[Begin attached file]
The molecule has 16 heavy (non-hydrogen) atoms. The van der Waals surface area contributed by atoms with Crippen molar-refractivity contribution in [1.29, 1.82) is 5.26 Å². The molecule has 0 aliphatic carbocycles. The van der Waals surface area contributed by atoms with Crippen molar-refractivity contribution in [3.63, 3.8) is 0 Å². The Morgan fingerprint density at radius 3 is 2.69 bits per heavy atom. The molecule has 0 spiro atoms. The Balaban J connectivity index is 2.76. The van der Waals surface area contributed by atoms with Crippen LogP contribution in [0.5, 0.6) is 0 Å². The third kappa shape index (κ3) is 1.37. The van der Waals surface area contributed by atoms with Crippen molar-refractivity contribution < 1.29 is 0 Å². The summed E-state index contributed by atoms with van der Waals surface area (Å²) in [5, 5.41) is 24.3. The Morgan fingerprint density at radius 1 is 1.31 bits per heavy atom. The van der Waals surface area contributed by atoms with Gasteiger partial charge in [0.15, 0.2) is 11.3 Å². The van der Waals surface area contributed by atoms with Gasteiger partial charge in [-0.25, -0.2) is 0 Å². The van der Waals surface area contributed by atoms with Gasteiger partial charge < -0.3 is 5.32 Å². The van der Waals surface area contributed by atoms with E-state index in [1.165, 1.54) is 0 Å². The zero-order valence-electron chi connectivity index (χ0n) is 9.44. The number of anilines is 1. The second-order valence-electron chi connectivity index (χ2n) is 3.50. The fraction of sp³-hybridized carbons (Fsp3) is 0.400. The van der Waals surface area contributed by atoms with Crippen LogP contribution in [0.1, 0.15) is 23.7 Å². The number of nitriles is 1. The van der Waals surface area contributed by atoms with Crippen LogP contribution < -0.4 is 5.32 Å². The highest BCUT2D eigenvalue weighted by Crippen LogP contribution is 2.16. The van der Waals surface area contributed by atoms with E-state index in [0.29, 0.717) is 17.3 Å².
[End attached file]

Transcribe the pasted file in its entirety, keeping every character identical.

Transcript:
The molecule has 16 heavy (non-hydrogen) atoms. The van der Waals surface area contributed by atoms with Crippen molar-refractivity contribution in [1.29, 1.82) is 5.26 Å². The molecule has 0 aliphatic carbocycles. The van der Waals surface area contributed by atoms with Crippen molar-refractivity contribution in [3.63, 3.8) is 0 Å². The Morgan fingerprint density at radius 3 is 2.69 bits per heavy atom. The molecule has 0 spiro atoms. The Balaban J connectivity index is 2.76. The van der Waals surface area contributed by atoms with Crippen LogP contribution in [0.5, 0.6) is 0 Å². The third kappa shape index (κ3) is 1.37. The van der Waals surface area contributed by atoms with Crippen molar-refractivity contribution < 1.29 is 0 Å². The summed E-state index contributed by atoms with van der Waals surface area (Å²) in [5, 5.41) is 24.3. The Morgan fingerprint density at radius 1 is 1.31 bits per heavy atom. The van der Waals surface area contributed by atoms with Gasteiger partial charge in [0.15, 0.2) is 11.3 Å². The van der Waals surface area contributed by atoms with Gasteiger partial charge in [-0.25, -0.2) is 0 Å². The van der Waals surface area contributed by atoms with Gasteiger partial charge < -0.3 is 5.32 Å². The van der Waals surface area contributed by atoms with E-state index in [1.165, 1.54) is 0 Å². The zero-order valence-electron chi connectivity index (χ0n) is 9.44. The number of anilines is 1. The second-order valence-electron chi connectivity index (χ2n) is 3.50. The fraction of sp³-hybridized carbons (Fsp3) is 0.400. The van der Waals surface area contributed by atoms with Crippen LogP contribution in [0.1, 0.15) is 23.7 Å². The number of nitriles is 1. The van der Waals surface area contributed by atoms with Crippen LogP contribution < -0.4 is 5.32 Å². The highest BCUT2D eigenvalue weighted by Crippen LogP contribution is 2.16. The van der Waals surface area contributed by atoms with E-state index in [0.29, 0.717) is 17.3 Å².